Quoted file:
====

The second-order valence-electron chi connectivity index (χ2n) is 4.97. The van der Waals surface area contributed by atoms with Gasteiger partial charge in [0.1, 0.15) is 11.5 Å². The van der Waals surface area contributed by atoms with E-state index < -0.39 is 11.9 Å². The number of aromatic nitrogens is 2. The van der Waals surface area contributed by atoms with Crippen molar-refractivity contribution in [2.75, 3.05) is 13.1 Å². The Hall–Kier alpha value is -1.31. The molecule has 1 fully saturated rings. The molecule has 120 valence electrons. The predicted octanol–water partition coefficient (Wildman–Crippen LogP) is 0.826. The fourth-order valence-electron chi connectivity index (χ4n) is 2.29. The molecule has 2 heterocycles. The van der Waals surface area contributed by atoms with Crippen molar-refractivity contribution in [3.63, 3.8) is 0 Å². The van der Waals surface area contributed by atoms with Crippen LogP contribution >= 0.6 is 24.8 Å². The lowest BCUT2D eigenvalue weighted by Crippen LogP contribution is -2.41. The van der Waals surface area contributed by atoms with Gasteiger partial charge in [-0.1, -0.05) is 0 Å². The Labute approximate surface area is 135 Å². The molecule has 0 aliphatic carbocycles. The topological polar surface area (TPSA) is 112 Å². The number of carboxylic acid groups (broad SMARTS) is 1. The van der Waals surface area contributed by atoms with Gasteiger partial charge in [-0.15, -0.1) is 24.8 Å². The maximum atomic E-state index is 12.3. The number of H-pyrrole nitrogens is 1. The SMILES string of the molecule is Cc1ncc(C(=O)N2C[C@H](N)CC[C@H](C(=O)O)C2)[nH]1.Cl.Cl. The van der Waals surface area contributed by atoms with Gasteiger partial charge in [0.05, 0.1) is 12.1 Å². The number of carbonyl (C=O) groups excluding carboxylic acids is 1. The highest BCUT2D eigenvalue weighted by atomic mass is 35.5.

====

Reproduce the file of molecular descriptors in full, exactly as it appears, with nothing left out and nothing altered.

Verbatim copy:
The second-order valence-electron chi connectivity index (χ2n) is 4.97. The van der Waals surface area contributed by atoms with Gasteiger partial charge in [0.1, 0.15) is 11.5 Å². The van der Waals surface area contributed by atoms with E-state index < -0.39 is 11.9 Å². The number of aromatic nitrogens is 2. The van der Waals surface area contributed by atoms with Crippen molar-refractivity contribution in [2.75, 3.05) is 13.1 Å². The Hall–Kier alpha value is -1.31. The molecule has 1 fully saturated rings. The molecule has 120 valence electrons. The predicted octanol–water partition coefficient (Wildman–Crippen LogP) is 0.826. The fourth-order valence-electron chi connectivity index (χ4n) is 2.29. The molecule has 2 heterocycles. The van der Waals surface area contributed by atoms with Crippen molar-refractivity contribution in [3.63, 3.8) is 0 Å². The van der Waals surface area contributed by atoms with Crippen LogP contribution >= 0.6 is 24.8 Å². The lowest BCUT2D eigenvalue weighted by Crippen LogP contribution is -2.41. The van der Waals surface area contributed by atoms with Gasteiger partial charge in [-0.1, -0.05) is 0 Å². The Labute approximate surface area is 135 Å². The molecule has 0 aliphatic carbocycles. The topological polar surface area (TPSA) is 112 Å². The number of carboxylic acid groups (broad SMARTS) is 1. The van der Waals surface area contributed by atoms with Gasteiger partial charge in [-0.15, -0.1) is 24.8 Å². The maximum atomic E-state index is 12.3. The number of H-pyrrole nitrogens is 1. The SMILES string of the molecule is Cc1ncc(C(=O)N2C[C@H](N)CC[C@H](C(=O)O)C2)[nH]1.Cl.Cl. The van der Waals surface area contributed by atoms with Gasteiger partial charge in [0.05, 0.1) is 12.1 Å². The number of carbonyl (C=O) groups excluding carboxylic acids is 1. The highest BCUT2D eigenvalue weighted by atomic mass is 35.5.